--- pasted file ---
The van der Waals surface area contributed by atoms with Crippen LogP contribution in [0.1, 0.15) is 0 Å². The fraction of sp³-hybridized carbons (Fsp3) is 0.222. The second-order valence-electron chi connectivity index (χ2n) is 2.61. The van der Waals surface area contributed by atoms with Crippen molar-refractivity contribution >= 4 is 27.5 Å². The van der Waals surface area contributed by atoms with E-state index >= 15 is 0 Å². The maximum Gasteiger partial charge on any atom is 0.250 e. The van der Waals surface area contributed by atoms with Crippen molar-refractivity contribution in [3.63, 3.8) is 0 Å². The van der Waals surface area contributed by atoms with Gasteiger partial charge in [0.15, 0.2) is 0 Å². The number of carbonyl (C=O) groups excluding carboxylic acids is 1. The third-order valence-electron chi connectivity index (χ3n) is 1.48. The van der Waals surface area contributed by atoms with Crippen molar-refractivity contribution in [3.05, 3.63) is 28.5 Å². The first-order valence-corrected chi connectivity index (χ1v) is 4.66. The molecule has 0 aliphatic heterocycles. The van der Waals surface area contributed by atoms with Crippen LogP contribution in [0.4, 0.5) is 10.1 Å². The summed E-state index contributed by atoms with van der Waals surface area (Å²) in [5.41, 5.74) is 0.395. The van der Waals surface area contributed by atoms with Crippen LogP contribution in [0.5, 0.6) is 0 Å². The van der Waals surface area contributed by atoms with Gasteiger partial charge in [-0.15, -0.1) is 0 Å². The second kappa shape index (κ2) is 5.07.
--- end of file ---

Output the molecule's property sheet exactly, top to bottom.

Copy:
The van der Waals surface area contributed by atoms with Crippen LogP contribution in [0.1, 0.15) is 0 Å². The fraction of sp³-hybridized carbons (Fsp3) is 0.222. The second-order valence-electron chi connectivity index (χ2n) is 2.61. The van der Waals surface area contributed by atoms with Crippen molar-refractivity contribution >= 4 is 27.5 Å². The van der Waals surface area contributed by atoms with E-state index >= 15 is 0 Å². The maximum Gasteiger partial charge on any atom is 0.250 e. The van der Waals surface area contributed by atoms with Crippen molar-refractivity contribution in [3.63, 3.8) is 0 Å². The van der Waals surface area contributed by atoms with Gasteiger partial charge in [0.15, 0.2) is 0 Å². The number of carbonyl (C=O) groups excluding carboxylic acids is 1. The third-order valence-electron chi connectivity index (χ3n) is 1.48. The van der Waals surface area contributed by atoms with Crippen molar-refractivity contribution in [3.05, 3.63) is 28.5 Å². The first-order valence-corrected chi connectivity index (χ1v) is 4.66. The molecule has 0 aliphatic heterocycles. The van der Waals surface area contributed by atoms with Crippen LogP contribution in [0.4, 0.5) is 10.1 Å². The summed E-state index contributed by atoms with van der Waals surface area (Å²) in [5.41, 5.74) is 0.395. The van der Waals surface area contributed by atoms with Crippen LogP contribution in [0.5, 0.6) is 0 Å². The van der Waals surface area contributed by atoms with Gasteiger partial charge in [-0.15, -0.1) is 0 Å². The second kappa shape index (κ2) is 5.07.